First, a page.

With the weight kept in check, the standard rear-axle steering does its best to virtually shrink the 3.2-metre wheelbase for improved agility. Below 62mph, the rear wheels move by up to 2.5 degrees in the opposite direction to those up front to improve manoeuvrability, while at higher speeds it moves parallel with the front wheels for greater stability. Additionally, the S63 will hunker down by 10mm when cruising at 75mph or above to reduce drag.
As you might expect, there are many, many driver modes as well. Electric, Comfort, Battery Hold, Sport, Sport+, Slippery and Individual. Each mode adjusts the boost power from the electric motor, along with engine, transmission, exhaust note and suspension settings. That’s before you get to the AMG Dynamics control system, which manages the ESP and eLSD to make the car as grippy or as slippery as you like. It’s broken down into three settings: Basic, Advanced and Pro, with the latter improving the car’s agility and feedback with the road while allowing more slip from the rear.
On that note, for those who are crazy enough to take their S63 on track – and we’d salute you for it – there’s the Track Pace app. Essentially, you can rock up to one of 70 circuits in the world and your car will clock your lap times and display your lap delta in real-time. Best of all, it’ll record onboard video and telemetry data, and share it directly with the Track Pace app so you can prove to your friends that you’re mad enough to take a near-2.6 tonne luxury limo on a track day.
With that said, the S63 still majors on luxury. It’s standard S-Class fare on the inside, with a giant central infotainment display and a 12.3-inch virtual cockpit. An AMG steering wheel, upholstery and seat stitching set the S63 apart from the boggo version, plus there’s the usual mix of Nappa leather options and a liberal smattering of Affalterbach logos. Optional displays are available for those in the rear, and you can even access the Track Pace app back there so passengers are able to follow a lap while being flung about.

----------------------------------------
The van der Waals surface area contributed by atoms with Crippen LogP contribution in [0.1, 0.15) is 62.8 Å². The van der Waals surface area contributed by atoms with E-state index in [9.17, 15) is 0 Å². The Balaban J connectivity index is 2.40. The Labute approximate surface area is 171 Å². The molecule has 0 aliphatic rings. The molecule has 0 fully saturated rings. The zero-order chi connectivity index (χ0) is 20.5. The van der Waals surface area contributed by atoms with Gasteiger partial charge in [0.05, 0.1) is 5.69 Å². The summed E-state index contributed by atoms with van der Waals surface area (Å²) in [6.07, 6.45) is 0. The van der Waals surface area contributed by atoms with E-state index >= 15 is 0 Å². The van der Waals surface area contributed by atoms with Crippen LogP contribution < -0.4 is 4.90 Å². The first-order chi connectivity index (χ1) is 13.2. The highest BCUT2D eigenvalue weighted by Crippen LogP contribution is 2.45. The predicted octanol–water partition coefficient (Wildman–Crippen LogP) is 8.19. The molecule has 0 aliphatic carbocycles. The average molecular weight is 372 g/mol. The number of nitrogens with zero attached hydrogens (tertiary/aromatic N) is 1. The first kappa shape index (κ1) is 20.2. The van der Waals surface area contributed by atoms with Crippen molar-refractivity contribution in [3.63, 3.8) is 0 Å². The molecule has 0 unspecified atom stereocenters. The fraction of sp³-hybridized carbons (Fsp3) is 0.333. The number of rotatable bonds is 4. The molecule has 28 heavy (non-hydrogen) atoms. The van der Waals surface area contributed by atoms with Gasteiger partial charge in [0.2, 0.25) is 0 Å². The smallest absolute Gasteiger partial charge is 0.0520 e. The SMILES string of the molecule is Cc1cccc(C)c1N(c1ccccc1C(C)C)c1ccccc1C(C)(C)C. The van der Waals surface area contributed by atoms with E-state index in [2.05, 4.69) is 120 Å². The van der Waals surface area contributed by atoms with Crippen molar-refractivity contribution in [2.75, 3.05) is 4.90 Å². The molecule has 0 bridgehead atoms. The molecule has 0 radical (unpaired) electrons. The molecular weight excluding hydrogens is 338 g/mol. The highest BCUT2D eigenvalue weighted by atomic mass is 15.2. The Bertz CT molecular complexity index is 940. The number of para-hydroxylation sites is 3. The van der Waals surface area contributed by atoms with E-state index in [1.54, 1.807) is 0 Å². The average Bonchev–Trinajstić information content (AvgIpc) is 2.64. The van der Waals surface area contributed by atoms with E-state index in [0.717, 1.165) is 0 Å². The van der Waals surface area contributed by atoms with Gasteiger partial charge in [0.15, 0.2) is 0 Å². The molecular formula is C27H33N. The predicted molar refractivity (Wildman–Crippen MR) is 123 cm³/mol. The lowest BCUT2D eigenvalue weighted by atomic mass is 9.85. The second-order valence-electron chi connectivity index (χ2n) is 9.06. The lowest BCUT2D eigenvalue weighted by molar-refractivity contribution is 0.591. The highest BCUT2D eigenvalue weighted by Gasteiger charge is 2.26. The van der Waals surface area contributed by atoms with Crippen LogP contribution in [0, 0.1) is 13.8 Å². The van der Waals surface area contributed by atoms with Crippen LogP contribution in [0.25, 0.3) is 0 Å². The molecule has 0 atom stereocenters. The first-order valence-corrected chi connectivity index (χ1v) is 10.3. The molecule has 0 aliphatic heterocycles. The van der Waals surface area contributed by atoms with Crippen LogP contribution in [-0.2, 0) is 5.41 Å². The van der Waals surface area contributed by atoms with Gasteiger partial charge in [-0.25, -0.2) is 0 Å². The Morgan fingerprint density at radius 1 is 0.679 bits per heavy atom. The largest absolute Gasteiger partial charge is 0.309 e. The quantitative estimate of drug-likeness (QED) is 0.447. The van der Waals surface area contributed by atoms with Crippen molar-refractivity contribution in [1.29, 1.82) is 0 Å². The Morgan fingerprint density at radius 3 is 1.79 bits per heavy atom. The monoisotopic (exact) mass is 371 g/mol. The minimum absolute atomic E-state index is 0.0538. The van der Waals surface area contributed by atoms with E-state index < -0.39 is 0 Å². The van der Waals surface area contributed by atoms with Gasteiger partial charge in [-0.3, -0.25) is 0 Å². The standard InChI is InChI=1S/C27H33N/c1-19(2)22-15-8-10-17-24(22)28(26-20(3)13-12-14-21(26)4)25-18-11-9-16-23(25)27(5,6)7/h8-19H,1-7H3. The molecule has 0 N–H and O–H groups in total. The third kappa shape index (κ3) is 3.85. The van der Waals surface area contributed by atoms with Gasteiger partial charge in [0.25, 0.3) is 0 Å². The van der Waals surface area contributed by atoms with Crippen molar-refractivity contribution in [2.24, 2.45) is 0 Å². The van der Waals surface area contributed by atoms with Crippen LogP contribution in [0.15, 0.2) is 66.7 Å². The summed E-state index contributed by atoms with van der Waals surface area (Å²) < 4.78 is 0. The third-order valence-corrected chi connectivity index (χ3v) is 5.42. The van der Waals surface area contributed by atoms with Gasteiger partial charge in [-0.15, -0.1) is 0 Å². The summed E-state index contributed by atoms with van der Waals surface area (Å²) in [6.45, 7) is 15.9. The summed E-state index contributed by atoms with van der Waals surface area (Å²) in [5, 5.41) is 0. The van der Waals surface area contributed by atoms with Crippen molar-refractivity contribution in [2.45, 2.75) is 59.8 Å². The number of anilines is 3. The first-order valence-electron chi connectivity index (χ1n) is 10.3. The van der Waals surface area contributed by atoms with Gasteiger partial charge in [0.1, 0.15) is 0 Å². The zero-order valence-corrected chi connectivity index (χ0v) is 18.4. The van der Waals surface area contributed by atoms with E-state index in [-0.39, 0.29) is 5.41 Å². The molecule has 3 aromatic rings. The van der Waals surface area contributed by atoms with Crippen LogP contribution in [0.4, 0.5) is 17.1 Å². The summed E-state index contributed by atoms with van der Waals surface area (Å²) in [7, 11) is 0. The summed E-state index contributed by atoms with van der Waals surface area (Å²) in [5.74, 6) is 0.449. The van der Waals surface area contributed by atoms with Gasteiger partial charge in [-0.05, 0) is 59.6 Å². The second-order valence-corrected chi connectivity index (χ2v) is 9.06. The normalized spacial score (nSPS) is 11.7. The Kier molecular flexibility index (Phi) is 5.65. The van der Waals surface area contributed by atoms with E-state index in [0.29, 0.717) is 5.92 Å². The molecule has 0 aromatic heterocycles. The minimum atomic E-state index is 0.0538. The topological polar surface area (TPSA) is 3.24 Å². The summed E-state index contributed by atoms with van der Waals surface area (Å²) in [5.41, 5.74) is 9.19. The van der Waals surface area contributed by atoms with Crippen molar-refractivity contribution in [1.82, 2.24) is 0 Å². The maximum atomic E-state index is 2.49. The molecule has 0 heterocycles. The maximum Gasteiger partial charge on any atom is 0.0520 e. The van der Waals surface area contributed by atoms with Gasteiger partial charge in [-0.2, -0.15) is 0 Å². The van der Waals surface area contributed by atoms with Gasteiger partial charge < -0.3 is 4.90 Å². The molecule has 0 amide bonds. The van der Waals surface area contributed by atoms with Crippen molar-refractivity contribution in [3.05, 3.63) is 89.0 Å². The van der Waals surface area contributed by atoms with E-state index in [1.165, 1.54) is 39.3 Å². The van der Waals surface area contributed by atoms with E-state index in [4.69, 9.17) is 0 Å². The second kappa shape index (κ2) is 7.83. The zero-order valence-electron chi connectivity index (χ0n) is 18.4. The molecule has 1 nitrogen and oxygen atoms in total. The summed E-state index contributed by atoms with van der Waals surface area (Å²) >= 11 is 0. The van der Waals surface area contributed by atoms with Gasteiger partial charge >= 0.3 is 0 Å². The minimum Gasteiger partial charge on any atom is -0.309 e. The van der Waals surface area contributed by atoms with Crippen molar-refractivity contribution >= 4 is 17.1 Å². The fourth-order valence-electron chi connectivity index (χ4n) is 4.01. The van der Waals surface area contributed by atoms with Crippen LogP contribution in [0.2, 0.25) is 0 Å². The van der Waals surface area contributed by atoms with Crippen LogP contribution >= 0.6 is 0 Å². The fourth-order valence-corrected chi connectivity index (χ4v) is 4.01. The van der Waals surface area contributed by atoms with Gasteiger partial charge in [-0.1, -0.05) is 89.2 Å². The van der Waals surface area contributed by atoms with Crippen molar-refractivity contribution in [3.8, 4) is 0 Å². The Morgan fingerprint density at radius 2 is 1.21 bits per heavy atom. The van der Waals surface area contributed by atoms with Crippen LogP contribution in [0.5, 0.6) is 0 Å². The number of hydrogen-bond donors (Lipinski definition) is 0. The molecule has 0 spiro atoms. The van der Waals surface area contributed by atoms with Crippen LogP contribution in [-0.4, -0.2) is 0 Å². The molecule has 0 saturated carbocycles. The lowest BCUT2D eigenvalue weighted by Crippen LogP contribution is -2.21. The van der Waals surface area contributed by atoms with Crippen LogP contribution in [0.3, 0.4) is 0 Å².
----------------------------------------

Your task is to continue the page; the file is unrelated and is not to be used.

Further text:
On the outside, it continues the Russian doll styling of the rest of the Mercedes range. It gains the AMG One-inspired air intakes at the base of the bumper, a Panamericana grille – a first for the S63 – along with AMG’s new Affalterbach logo on the bonnet. The wheels go all the way up to 21 inches, and behind them sit carbon ceramic brakes (400x38mm up front, 380x32mm at the rear) with six-piston callipers. If any car needs brakes this big, it’s this one. AMG won’t put an overall downforce figure on the car, but a beefy rear diffuser does play a role in reducing drag, it says.
So there you have it, the most powerful S-Class ever made and, hooray, confirmation that the V8 lives on (for now). There’s no word yet on pricing or when the order books will open, but we’ve already had a sneak peek at the car in real life – so presumably it won’t be too long until it hits the showrooms. It’ll be expensive, but that's par for the S63 course. Expect fans to react accordingly.